When I was nineteen, I completed writing my first novel (on a typewriter – not even an electric one). As I started to send it out to agents, I knew exactly what my book launch would be like. It would be in a crowded bookstore. I would confidently do my reading before answering questions and signing the many books I was going to sell.
As time passed, I had some pieces published and writing sometimes came into my work, however, I did not secure the dreamed-of contract for my novels which I was searching for. I can’t say publication became less important, it is just that the writing became more important. Through the years, writing has developed into a passion; a support; a way to understand myself and the world better; and a friend.
Scroll forwards thirty-seven years, and I finally have a contract with a traditional publisher, Constable/Little Brown, to write three crime novels based in Scarborough. The first, A Wake of Crows, was published on the 3rd of June 2021. And the question I kept being asked was, what about a launch?
My editor explained that the main promotion would be done around the paperback coming out next year. Plus, well, we live in a Covid-world, so the idea of organising anything seems complex. Yet, I did not want this landmark in what I could loosely call my writing career pass without celebration. So I positioned myself in one of Scarborough’s many green spaces (one which helpfully has a refreshments van that serves vegan hot chocolate) and invited friends to pass by if they could. Some did and many others sent lovely supportive messages. It was very special.
There is a mix of emotions with any ‘birth’ of a creative piece. I remain excited and proud. Though I have not been able to actually open my book (in case my eye falls on a sentence I could have written better) I enjoy holding it, feeling the weight of it and admiring the cover.
The other week I spent several days camping by Coniston Water.
I visited the Ruskin Museum (a treasure trove of stories for any writer): Ruskin Museum – Telling the Story of Coniston Since 1901 It has a section on Donald Campbell. He appears to have been a driven man (no pun intended). Once he achieved one speed record, he was onto the next (even though he had no rivals snapping at his heels). I did wonder if publication by a traditional publisher would somehow be ‘not enough’ after all these years of pushing for it. The good news is that I feel content at reaching this particular milestone. I may not have had the launch I envisaged in my teens – all red carpet (tiaras optional) – but it has very much lived up to, and survived, my expectations.
A Wake of Crows is available as an ebook, as an audiobook and as a hardback from all the usual outlets (online or terrestrial). The paperback will be out in 2022. As will the second in the series, currently entitled Drowning Not Waving.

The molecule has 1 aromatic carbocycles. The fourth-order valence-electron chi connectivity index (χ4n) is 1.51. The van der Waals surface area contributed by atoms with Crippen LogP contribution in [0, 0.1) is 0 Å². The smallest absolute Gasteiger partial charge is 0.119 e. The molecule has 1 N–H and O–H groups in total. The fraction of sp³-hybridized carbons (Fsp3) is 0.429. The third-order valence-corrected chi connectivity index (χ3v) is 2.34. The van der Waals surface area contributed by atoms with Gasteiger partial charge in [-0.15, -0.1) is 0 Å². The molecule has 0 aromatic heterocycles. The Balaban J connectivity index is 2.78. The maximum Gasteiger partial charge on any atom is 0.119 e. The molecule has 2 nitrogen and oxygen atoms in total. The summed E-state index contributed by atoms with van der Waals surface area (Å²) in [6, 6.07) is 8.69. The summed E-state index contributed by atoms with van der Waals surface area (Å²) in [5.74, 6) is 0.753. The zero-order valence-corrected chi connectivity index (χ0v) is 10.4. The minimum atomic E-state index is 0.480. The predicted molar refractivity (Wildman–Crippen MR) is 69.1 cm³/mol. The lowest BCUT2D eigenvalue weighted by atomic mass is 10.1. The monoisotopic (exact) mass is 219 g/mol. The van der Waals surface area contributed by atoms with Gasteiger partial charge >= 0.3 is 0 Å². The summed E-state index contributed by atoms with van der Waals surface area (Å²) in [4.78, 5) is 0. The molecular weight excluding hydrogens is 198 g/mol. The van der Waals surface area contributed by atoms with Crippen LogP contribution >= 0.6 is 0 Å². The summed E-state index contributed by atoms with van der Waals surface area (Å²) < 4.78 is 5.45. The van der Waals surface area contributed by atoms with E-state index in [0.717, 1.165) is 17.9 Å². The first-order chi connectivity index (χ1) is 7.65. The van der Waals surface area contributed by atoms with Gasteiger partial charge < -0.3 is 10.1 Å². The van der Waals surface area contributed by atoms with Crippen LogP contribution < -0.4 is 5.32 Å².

I subscribed to the Poetry Book Society (The book club for poetry lovers. (poetrybooks.co.uk) last year to widen my understanding of poetry and to introduce me to new writers. This it has done. And one of the poets I have been fortunate to discover is Isabelle Baafi. As soon as I read her poem ‘Plantain’, I wanted more, and ordered her pamphlet Ripe (ignitionpress, 2020). Here is a fizzing cornucopia of poetry in a fresh voice. The mundane is often used to explore emotional depth. The white space on the page is sometimes innovatively employed to underline what the words are expressing. It’s not always an easy read, but it is worth spending time to ponder over and reflect on. I found fascinating how the the first poem of hers I read, ‘Plantain’, took on a different flavour when nestled in the context of the others in the pamphlet.
How grateful am I, then, that Isabelle has agreed to allow me to reproduce here one of her poems and has graciously answered some questions (see below). Thank you Isabelle.
Finding my dad in a can of baked beans
In supermarket aisles, you teach me to need; stacking cans up to my chin—baked beans, corned beef, carrots, peas. I heave our trolley against the weight of a fear you have never unlearned.
At night, your prodigal car lights creep across my bedroom wall, and I add you to my list of things that come to us tightly sealed. On school runs, I plant tiny feet in the back of your driver’s seat—hoping you’ll feel something.
Beanstalk-tall and paraffin-scarred: Google Translate says your laugh means wandering echo And me—your youngest bean. If I knew the way back, I’d bury
scoops of me for you to find: in the Bantustan, near your mother’s house; the chirp of grasshoppers saturating the bush. In the tracks on sloping road, made by your father’s dusty Navara. In the belly of the mine that swallowed your brothers every night.